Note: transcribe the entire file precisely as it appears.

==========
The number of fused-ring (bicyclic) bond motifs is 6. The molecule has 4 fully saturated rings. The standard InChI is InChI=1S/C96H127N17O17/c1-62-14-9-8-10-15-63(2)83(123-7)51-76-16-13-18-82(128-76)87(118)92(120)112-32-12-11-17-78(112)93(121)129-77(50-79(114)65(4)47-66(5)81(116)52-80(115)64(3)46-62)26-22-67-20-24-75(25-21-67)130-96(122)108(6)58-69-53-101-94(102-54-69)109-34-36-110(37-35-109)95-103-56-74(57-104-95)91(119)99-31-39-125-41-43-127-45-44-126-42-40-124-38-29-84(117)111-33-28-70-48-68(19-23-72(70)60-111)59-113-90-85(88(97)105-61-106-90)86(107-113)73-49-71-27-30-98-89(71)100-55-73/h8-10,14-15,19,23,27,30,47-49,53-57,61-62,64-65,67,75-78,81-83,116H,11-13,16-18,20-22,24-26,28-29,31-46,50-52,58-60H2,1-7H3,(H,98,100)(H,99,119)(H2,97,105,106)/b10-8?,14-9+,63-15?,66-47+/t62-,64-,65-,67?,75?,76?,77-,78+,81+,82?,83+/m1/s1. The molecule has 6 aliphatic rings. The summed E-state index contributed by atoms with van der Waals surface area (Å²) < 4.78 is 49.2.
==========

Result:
The number of fused-ring (bicyclic) bond motifs is 6. The molecule has 4 fully saturated rings. The standard InChI is InChI=1S/C96H127N17O17/c1-62-14-9-8-10-15-63(2)83(123-7)51-76-16-13-18-82(128-76)87(118)92(120)112-32-12-11-17-78(112)93(121)129-77(50-79(114)65(4)47-66(5)81(116)52-80(115)64(3)46-62)26-22-67-20-24-75(25-21-67)130-96(122)108(6)58-69-53-101-94(102-54-69)109-34-36-110(37-35-109)95-103-56-74(57-104-95)91(119)99-31-39-125-41-43-127-45-44-126-42-40-124-38-29-84(117)111-33-28-70-48-68(19-23-72(70)60-111)59-113-90-85(88(97)105-61-106-90)86(107-113)73-49-71-27-30-98-89(71)100-55-73/h8-10,14-15,19,23,27,30,47-49,53-57,61-62,64-65,67,75-78,81-83,116H,11-13,16-18,20-22,24-26,28-29,31-46,50-52,58-60H2,1-7H3,(H,98,100)(H,99,119)(H2,97,105,106)/b10-8?,14-9+,63-15?,66-47+/t62-,64-,65-,67?,75?,76?,77-,78+,81+,82?,83+/m1/s1. The molecule has 6 aliphatic rings. The summed E-state index contributed by atoms with van der Waals surface area (Å²) < 4.78 is 49.2.